Modernization and the Crisis of Memory: John Donne to Don DeLillo
Rodopi, 2002 - Počet stran: 211
Contemporary studies of memory focus either on the psychology of remembering, on its archives and media, or on the traditional ars memoriae. The general cultural framework with its social and material factors is largely neglected, despite the obvious impact on both collective and individual mnemonic mentality. But, as in the first half of the seventeenth century or the later twentieth century, the literary and political invocation of religious, collective or national memory occurs most of all in times of historical rupture, and attendant changes of a radical technological and cultural nature. Appeals to the power of memory are not only indicative of the anxiety about the loss of its binding or absolving character. They are already symptomatic of a deep crisis of cultural memory in itself, resulting from an erosion of firm spatial, temporal and historical references along with an increasing tendency towards reflexivity, which calls the apparently self-evident facts of past and present into question. The continuity of remembering, however, as this study argues, presupposes the permanence and recurrence of social and material relations, of representative or symbolic persons, objects and events, in which it can inscribe itself. But owing to the shift in historical consciousness from (typological) past to progressive future and novelty and under the impress of industrial production and modern media (mobility and communications), the Western subject has to cope constantly with new empirical situations, symbolic values and historical or current information whose origin and evolution - indeed, the very memory of them - remain alien to personal identity and memory. The promise of redemption and salvation, still inherent in seventeenth-century collective memory, loses credibility.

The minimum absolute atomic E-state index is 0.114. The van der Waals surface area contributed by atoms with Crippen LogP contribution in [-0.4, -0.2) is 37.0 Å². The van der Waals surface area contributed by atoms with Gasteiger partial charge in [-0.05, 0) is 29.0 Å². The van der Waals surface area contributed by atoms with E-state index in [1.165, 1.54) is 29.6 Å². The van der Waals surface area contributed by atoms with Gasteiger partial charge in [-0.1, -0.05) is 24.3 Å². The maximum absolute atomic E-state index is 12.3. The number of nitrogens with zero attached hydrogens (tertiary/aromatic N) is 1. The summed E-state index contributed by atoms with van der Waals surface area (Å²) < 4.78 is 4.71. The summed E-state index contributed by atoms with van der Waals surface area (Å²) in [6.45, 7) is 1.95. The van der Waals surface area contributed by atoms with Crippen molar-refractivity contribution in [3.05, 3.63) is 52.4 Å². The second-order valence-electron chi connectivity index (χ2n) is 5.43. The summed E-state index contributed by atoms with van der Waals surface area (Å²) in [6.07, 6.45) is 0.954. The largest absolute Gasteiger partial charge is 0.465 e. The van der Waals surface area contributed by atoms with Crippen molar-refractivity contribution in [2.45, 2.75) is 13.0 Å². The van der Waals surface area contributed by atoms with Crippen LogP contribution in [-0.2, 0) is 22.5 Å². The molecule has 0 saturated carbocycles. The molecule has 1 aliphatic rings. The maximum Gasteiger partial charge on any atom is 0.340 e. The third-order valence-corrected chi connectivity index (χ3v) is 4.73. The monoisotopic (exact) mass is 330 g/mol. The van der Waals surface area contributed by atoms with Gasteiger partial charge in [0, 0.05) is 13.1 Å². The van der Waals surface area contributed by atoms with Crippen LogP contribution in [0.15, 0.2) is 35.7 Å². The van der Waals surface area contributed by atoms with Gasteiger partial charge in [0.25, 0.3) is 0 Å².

The study includes a wide range of authors from Donne to Pope, Tennyson to George Eliot and Walter Pater, W.B. Yeats to Don DeLillo and covers the whole period from early modern England to postmodernism. It can thus also be read as a brief history of Western memory and its continuing crises.
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according aesthetic already appears becomes beginning called Carlyle century character collective comes communal consciousness consequences construct continuity course Criticism cultural memory dead death DeLillo desire difference early effect Eliot England entirely epiphany especially Essays example experience expression fact feel function future George given hand human idea identity imagination individual intellectual John language later less living London longer look loss material means mind mnemonic modern moment natural nineteenth century notion novel objects observer one's origin Oxford past perception perspective Poems poet poetic Poetry political possible postmodern present production progress Quoted recollection reference reflection relation relative remains remembering representation represented Romantic seems sense social society space temporal Tennyson things Thomas thought tion tradition turned Victorian vision waste writing Yeats York
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